But more importantly, how often does one get a chance, in a country other than India, to see a Mughal-e-Azam or a Shakespeare Wallah on the big screen? Even for movies I knew I wouldn't like (and my apologies to the people sitting close to me for constantly snorting and snickering during the overacted emotional scenes), I knew I could not pass on the experience of seeing them in the environment that they were made for: a theatre with a silver screen. And who knows, some might even appeal to me the second time around because it's a proven fact that the big screen makes everything better: the songs are better, the actors are prettier, the decor is more impressive, plus everything is... well... bigger. And lest we forget, Shashi Kapoor is definitely handsomer.

No really, so much handsomer on the big screen!
Now that everyone is clear on that last point, let me tell you about the movies I have seen so far. And a reminder that this goes on through July and half of August, so if you have any business in Toronto, don't forget to check it out.

:: Barsaat ::

Barsaat was one big revelation to me, and I may buy this movie just because of that. I had seen 2 or 3 Raj Kapoor movies before (on DVD) and well, I thought he was a good actor and all that but I was never bowled over and running back to the rental website to fill up my basket with more movies from him. I did love Teesri Kasam, I loved it, for sure, but I suspect it was more because of Waheeda Rehman than because of good old Raj. Well... Barsaat changed all that. I could not take my eyes off him. In fact, I was a little upset that there was so much screen time given to the other couple because honestly I just wanted to see Raj Kapoor and to hell with everything else. Yes, that was a huge shocker for me, and I will understand if no one can relate.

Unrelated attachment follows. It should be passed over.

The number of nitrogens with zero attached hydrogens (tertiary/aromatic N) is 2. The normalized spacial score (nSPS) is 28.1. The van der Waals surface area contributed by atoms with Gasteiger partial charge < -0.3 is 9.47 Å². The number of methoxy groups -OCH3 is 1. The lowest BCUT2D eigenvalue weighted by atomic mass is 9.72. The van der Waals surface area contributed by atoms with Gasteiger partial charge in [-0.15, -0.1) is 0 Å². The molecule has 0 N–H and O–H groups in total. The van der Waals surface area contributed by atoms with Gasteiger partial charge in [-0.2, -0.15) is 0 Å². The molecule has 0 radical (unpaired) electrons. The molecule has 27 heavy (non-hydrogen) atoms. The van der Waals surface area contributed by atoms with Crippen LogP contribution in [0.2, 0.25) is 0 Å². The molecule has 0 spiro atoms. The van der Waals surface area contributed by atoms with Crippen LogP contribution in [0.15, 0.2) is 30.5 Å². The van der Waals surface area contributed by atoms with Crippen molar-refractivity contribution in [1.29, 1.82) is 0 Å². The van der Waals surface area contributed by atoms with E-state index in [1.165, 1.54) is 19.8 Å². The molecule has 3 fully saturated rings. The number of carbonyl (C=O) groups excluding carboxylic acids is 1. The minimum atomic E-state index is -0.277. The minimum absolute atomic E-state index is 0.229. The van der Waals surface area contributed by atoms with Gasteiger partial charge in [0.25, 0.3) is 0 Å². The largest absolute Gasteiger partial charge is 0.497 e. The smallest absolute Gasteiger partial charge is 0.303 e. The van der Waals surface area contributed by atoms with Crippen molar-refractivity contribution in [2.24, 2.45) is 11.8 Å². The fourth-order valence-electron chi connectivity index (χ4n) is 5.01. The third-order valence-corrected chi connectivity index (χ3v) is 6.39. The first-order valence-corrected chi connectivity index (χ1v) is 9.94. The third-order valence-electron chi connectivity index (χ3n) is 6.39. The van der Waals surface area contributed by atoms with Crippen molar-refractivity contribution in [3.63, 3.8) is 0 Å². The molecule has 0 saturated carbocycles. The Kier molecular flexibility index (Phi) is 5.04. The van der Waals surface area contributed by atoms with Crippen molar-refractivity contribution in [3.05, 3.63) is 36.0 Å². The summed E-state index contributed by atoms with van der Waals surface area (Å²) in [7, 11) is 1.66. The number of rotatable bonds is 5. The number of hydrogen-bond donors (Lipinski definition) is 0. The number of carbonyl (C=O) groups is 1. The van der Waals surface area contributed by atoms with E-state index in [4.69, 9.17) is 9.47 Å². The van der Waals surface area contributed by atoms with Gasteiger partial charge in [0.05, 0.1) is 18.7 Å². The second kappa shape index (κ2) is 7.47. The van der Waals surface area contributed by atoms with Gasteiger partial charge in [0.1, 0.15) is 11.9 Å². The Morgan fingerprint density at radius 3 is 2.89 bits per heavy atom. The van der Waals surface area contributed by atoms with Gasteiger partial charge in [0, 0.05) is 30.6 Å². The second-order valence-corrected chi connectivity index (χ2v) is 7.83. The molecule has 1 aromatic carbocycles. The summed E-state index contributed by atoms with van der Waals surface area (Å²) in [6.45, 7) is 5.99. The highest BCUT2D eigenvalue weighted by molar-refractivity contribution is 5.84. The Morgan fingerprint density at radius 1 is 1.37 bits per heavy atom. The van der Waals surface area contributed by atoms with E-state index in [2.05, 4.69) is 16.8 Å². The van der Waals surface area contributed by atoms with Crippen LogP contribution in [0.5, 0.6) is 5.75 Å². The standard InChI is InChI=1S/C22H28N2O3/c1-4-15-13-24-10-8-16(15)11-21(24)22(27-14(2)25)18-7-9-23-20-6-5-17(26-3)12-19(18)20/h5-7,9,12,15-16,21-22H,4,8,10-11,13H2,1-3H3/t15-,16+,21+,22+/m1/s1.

Barsaat is the story of two young men: Pran (Raj Kapoor) a poet / musician who believes anyone who loves with a true heart should be loved in return, and his philandering friend, Gopal (Prem Nath). As expected, Gopal only needs women as a plaything and rejects the idea of true love as the delirious invention of a poet's mind. Sure enough, there is a pure hearted girl in some village in the countryside, Neela (Nimmi) who is madly in love with Gopal and is convinced that he will come back to her. I confess, most of my eyerolls were dedicated to her, since she was by far the most drama-infused character in the story. Not that other characters don't suffer tragically as the movie progresses, but this poor girl spends all her time pining and forgetting to breathe, if I didn't find it so funny, I would have felt really bad for her.